This paper aims to examine the effect of setting up a separate risk management committee (RMC) on the performance of listed companies in Malaysia's consumer goods sector. The study considers several firm characteristics as control variables to influence the establishment of the RMC, such as firm size and leverage.
The sample comprises 169 observations throughout a nine-year time frame starting from 2010 to 2018. The current study used a dichotomous variable of “1” to represent a listed company that establishes a separate RMC and “0” as otherwise. The data analysis is based on a static panel data technique, which utilised the fixed effects model (FEM) and random effects model (REM).
There is a significant positive relationship between a separate RMC and Tobin's Q which suggests that the establishment of a separate RMC that consists of a majority of independent non-executive directors would significantly improve the firm's performance. The current work supports agency theory which suggests that independent non-executive directors can enhance the transparency of corporate boards as they improved the firm's compliance with the disclosure requirements.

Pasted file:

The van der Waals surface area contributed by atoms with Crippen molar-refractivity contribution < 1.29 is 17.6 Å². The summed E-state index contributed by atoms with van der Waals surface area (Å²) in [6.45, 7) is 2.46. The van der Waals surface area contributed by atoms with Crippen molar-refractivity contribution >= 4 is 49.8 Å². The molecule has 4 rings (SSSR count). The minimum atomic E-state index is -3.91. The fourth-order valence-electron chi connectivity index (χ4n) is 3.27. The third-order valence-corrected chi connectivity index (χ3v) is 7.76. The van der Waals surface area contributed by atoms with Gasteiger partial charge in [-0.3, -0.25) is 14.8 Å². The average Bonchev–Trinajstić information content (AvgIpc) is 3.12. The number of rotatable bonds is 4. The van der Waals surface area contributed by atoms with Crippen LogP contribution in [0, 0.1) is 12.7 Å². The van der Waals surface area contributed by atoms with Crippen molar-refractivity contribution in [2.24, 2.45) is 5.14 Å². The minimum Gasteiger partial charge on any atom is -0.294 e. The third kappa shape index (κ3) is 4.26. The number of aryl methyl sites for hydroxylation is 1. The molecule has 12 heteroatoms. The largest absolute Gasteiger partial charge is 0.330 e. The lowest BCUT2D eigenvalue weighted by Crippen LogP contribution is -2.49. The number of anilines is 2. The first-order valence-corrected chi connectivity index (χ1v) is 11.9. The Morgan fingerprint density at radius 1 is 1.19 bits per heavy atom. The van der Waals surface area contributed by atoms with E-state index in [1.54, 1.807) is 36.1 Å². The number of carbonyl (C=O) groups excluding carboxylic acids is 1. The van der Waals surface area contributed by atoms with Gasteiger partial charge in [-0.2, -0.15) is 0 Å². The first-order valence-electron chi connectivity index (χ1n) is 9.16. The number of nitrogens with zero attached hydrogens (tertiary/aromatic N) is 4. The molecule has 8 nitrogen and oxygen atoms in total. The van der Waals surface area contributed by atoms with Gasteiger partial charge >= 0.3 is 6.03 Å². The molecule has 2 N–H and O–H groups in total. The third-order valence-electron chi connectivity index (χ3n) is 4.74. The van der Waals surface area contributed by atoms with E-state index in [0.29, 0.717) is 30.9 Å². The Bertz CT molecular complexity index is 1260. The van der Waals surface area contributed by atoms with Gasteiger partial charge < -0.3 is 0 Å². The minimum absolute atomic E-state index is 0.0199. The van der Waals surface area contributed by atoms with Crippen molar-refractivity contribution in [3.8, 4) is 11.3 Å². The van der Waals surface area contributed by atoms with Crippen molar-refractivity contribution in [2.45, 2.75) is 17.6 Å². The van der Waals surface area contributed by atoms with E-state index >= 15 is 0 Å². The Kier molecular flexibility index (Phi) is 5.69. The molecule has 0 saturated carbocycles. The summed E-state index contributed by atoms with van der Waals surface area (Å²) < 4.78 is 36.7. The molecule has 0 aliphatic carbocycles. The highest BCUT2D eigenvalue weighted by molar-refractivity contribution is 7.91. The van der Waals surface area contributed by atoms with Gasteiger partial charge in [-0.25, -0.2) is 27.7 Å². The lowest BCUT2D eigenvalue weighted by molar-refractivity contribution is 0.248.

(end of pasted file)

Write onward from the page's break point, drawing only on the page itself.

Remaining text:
Proper risk management and internal control are critical aspects of a company's governance, management and operations that can influence a firm's performance. The empirical evidence contributes to the knowledge of corporate governance within the context of a RMC’s role in monitoring a company's risk management framework, policies and its implementation. The formation of a separate RMC as a board committee will help to enhance the effectiveness of the risk oversight role of the BOD.
Rimin, F., Bujang, I., Wong Su Chu, A. and Said, J. (2021), "The effect of a separate risk management committee (RMC) towards firms' performances on consumer goods sector in Malaysia", Business Process Management Journal, Vol. 27 No. 4, pp. 1200-1216. https://doi.org/10.1108/BPMJ-06-2020-0265
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